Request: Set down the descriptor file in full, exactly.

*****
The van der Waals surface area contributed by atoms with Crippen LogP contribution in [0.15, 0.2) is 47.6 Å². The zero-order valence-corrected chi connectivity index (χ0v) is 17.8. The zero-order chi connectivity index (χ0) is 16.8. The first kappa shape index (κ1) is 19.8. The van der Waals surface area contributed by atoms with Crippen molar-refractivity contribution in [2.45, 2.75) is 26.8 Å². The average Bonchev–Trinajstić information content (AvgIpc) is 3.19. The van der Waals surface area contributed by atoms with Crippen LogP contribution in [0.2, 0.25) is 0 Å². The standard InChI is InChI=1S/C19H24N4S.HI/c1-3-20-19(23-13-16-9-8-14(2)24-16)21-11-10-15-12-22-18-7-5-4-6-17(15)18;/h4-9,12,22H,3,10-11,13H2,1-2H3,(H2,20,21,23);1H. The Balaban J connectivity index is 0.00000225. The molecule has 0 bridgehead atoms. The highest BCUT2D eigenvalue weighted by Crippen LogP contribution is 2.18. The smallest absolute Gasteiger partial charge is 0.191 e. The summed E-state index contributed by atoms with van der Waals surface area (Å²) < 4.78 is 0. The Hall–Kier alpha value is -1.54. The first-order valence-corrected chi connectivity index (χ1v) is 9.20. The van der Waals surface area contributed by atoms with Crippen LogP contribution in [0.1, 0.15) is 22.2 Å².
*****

The van der Waals surface area contributed by atoms with Crippen LogP contribution in [0.15, 0.2) is 47.6 Å². The zero-order valence-corrected chi connectivity index (χ0v) is 17.8. The zero-order chi connectivity index (χ0) is 16.8. The first kappa shape index (κ1) is 19.8. The van der Waals surface area contributed by atoms with Crippen molar-refractivity contribution in [2.45, 2.75) is 26.8 Å². The average Bonchev–Trinajstić information content (AvgIpc) is 3.19. The van der Waals surface area contributed by atoms with Crippen LogP contribution in [0.2, 0.25) is 0 Å². The standard InChI is InChI=1S/C19H24N4S.HI/c1-3-20-19(23-13-16-9-8-14(2)24-16)21-11-10-15-12-22-18-7-5-4-6-17(15)18;/h4-9,12,22H,3,10-11,13H2,1-2H3,(H2,20,21,23);1H. The Balaban J connectivity index is 0.00000225. The molecule has 0 bridgehead atoms. The highest BCUT2D eigenvalue weighted by Crippen LogP contribution is 2.18. The smallest absolute Gasteiger partial charge is 0.191 e. The summed E-state index contributed by atoms with van der Waals surface area (Å²) < 4.78 is 0. The Hall–Kier alpha value is -1.54. The first-order valence-corrected chi connectivity index (χ1v) is 9.20. The van der Waals surface area contributed by atoms with Crippen LogP contribution in [0.1, 0.15) is 22.2 Å².